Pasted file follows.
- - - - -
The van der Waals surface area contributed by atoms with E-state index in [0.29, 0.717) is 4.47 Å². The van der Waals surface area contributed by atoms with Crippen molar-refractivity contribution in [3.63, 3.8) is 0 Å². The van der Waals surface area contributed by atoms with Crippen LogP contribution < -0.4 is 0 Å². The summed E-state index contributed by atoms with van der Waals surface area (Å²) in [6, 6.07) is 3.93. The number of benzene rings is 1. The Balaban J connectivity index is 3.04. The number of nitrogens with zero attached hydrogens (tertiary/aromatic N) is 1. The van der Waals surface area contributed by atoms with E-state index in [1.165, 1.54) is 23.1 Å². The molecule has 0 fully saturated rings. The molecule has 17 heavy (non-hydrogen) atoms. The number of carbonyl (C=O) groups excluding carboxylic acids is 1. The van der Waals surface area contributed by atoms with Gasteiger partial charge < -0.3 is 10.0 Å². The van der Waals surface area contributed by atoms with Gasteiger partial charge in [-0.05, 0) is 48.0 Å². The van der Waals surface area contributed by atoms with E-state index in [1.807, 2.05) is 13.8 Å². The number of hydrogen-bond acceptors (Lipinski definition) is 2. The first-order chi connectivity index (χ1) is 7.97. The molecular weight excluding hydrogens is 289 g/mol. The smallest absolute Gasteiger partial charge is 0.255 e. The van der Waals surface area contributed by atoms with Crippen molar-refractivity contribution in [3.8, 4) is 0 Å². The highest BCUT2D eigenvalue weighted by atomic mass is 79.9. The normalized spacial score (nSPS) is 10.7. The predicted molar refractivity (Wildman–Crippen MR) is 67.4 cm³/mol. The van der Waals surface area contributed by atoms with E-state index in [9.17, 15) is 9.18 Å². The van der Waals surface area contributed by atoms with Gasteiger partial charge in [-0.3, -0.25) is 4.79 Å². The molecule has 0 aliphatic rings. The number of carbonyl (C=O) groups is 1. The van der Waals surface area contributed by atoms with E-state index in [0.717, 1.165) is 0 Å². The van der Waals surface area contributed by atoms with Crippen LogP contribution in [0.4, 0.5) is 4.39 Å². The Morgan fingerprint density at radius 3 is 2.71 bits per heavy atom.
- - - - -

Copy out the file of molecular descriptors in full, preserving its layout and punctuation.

The van der Waals surface area contributed by atoms with E-state index in [0.29, 0.717) is 4.47 Å². The van der Waals surface area contributed by atoms with Crippen molar-refractivity contribution in [3.63, 3.8) is 0 Å². The van der Waals surface area contributed by atoms with Crippen LogP contribution < -0.4 is 0 Å². The summed E-state index contributed by atoms with van der Waals surface area (Å²) in [6, 6.07) is 3.93. The number of benzene rings is 1. The Balaban J connectivity index is 3.04. The number of nitrogens with zero attached hydrogens (tertiary/aromatic N) is 1. The van der Waals surface area contributed by atoms with E-state index in [1.165, 1.54) is 23.1 Å². The molecule has 0 fully saturated rings. The molecule has 17 heavy (non-hydrogen) atoms. The number of carbonyl (C=O) groups excluding carboxylic acids is 1. The van der Waals surface area contributed by atoms with Gasteiger partial charge < -0.3 is 10.0 Å². The van der Waals surface area contributed by atoms with Gasteiger partial charge in [-0.05, 0) is 48.0 Å². The van der Waals surface area contributed by atoms with E-state index in [1.807, 2.05) is 13.8 Å². The number of hydrogen-bond acceptors (Lipinski definition) is 2. The first-order chi connectivity index (χ1) is 7.97. The molecular weight excluding hydrogens is 289 g/mol. The smallest absolute Gasteiger partial charge is 0.255 e. The van der Waals surface area contributed by atoms with Crippen molar-refractivity contribution in [3.8, 4) is 0 Å². The highest BCUT2D eigenvalue weighted by atomic mass is 79.9. The normalized spacial score (nSPS) is 10.7. The predicted molar refractivity (Wildman–Crippen MR) is 67.4 cm³/mol. The van der Waals surface area contributed by atoms with E-state index in [9.17, 15) is 9.18 Å². The van der Waals surface area contributed by atoms with Gasteiger partial charge in [-0.3, -0.25) is 4.79 Å². The molecule has 0 aliphatic rings. The number of carbonyl (C=O) groups is 1. The van der Waals surface area contributed by atoms with E-state index in [0.717, 1.165) is 0 Å². The van der Waals surface area contributed by atoms with Crippen LogP contribution in [0.4, 0.5) is 4.39 Å². The Morgan fingerprint density at radius 3 is 2.71 bits per heavy atom.